Hi everyone,

13269362_495596163976343_2083116012_nHow are you doing? Well? Not so well? Hopefully you’re doing well. If not, I’m putting a picture of my dog in this blog post to brighten your spirits just a little. Look at that adorable face!

How am I doing? That’s a hard question to answer. Things are… seemingly good. My blood work is good, my apartment is not on fire and it is not a chemo week. Things are good. So why am I still making that grumpy face when I know something isn’t good?

It’s because we don’t talk anymore.

I’m not saying you and I don’t talk anymore. There’s a good chance I have no idea who you are so we’ve never met (Hi, by the way. Nice to meet you). I’m saying people don’t talk about the hard subjects anymore. When I say hard subjects, I’m referring to tragic events that have happened and once they’re over, no one calls it by what it is anymore (ex: bombings, suicide, abandonment, etc.) Why don’t we talk about them?

The easy answer would be “technology has ruined the future of communication,” but I don’t believe that. Others would argue “it’s not socially acceptable to bring up such things,” but I don’t believe that either. There are YouTube videos and blog posts and news articles about challenging content that we as a society choose to click away from. The opportunity is there and we do not take it. There are people telling their most personal stories to inspire others and we step away from them hoping that they’ll stop for our convenience. People pour their hearts into that work and we ignore it. For whatever reason, we don’t want to know. We don’t want to ask. I catch myself doing that all the time. In fact, I did it to a fellow woman who posted about her cancer story. I got about halfway through her story, realized that it was going to have a very sad ending and CLICKED AWAY LIKE A MONSTER. Who does that? Me. I did that. Why?

The answer is hard to admit: I was afraid. I was afraid to finish the story and to get to know this person even if I never got to meet her in real life. I was afraid to make a connection and care. I was afraid that what she had to say would alter the world that I live in now and I didn’t want my world to be screwed with. I have a whole blog dedicated to positivity and good vibes for people. To bring a smile to someone’s face when they need it. I could’ve reached out and sent her good thoughts or at least finished reading her blog post. But I didn’t do that and I should have.

So let’s talk for a second. Can we do that? Are we at that level yet?

Everyone has something that has touched their lives and yet they won’t talk about it because they’re afraid. Afraid of what others will say, afraid of the answers they’ll receive, whatever it may be. For me, it’s cancer (insert scary music here). I’m beginning to believe that there’s some folklore where if you say “cancer” in a darkened bathroom three times, a nurse with chemo drugs will pop up in the mirror.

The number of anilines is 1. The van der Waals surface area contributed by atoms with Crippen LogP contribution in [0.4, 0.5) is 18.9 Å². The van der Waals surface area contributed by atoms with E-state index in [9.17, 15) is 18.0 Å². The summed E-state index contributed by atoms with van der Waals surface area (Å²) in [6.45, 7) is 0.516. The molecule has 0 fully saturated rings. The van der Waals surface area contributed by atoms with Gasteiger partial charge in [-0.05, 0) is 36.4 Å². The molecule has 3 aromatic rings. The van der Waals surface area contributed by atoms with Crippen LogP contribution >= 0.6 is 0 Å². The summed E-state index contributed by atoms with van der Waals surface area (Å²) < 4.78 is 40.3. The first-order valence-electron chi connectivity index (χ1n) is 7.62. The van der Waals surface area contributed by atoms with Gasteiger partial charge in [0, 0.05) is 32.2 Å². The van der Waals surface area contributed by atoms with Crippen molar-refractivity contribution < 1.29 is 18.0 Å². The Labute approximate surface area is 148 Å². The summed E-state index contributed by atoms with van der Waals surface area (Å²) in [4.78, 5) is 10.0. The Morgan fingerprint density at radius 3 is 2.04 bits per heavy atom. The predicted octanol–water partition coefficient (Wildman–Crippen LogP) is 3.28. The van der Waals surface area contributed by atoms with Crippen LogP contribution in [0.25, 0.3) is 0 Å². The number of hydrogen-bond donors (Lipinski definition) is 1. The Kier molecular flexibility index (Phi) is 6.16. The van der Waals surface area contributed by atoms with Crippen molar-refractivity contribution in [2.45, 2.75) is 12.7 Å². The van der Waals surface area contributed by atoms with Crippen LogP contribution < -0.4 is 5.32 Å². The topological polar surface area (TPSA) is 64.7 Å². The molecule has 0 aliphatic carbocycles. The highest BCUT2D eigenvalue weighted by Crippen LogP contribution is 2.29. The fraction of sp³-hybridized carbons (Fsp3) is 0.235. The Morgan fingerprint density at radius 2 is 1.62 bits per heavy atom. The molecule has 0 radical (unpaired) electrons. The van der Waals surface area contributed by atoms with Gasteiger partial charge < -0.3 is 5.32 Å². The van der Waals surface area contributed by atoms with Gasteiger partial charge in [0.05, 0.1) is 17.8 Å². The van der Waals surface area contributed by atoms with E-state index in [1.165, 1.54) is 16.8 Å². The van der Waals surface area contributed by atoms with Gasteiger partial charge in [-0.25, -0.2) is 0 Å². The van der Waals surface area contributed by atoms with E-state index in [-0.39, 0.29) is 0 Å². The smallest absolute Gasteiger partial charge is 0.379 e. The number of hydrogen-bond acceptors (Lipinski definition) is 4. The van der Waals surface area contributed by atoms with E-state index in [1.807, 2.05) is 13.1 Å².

It’s not that I’m afraid to talk about it but I’m afraid that what I have to say will turn people away so I try really hard to not talk about it unless it’s in a cancer update post. And even then I try to spin it in the happiest way that I can so I don’t alarm anyone.

Because cancer has become such a large part of my life so quickly it only makes sense that I think about it and talk about it a lot. I know that I have friends and family out there who want to ask me questions about it but refrain for whatever reason. So I want you to know something:

You can talk about it with me.

Cancer is a really scary word, but that doesn’t mean we shouldn’t talk about it. The only way for our worldview to be broadened is by talking about the hard stuff. Cancer is unruly. It is real. It affects a lot of people, so let’s talk about it. Maybe then we can try to find something positive and good about something that’s really horrible. I’m not one for tip toeing around problems. I’m not a medical professional nor am I an expert on anything, but I am willing to answer any questions I can about it, so don’t be afraid to ask. Being curious about hard subjects is not wrong and shouldn’t be punished. The more we talk about these hard subjects, the more room there is for finding some positivity as we move forward in our lives.

Or, if you’re not ready yet, we don’t have to talk about it at all. We could talk about the weather or some other topic you’re really into. I am also down for that. You just let me know and I’m ready to listen.


Until Next Time,


Another day, Another Round

Tomorrow I go in for another round of chemo! Woo hoo!

Just kidding. I’m not excited about it, but I’d rather get the treatment than deal with the alternative. Could you imagine that conversation with the grim reaper?

Grim Reaper: It is I! The Grim Reaper come to take you into the afterlife.

ME: No! It can’t be my time yet! I still have so much to do! I’m too young!

Grim Reaper: Actually, it is your time. You could’ve had more time, but noooooooo!! You’re stupid and didn’t take the drugs that could’ve helped you live a long and happy life. You’ve gotta come with me. You dummy. Let’s go.

Me: Oh….Well, I can’t argue with that logic.

Anyways, I’m actually looking forward to this round because the last time I went in, they told me my blood counts were excellent. I’m hoping that they’ll still be excellent because that means I’m that much closer to recovery (Woo! hoo!).

So, yes, chemo is tomorrow. I’ve had several people ask me if chemo is scary or hard. Before I answer that, I want to mention that when I answer, I’m answering for me. Cancer is different for everyone including its treatment, side effects and recovery process.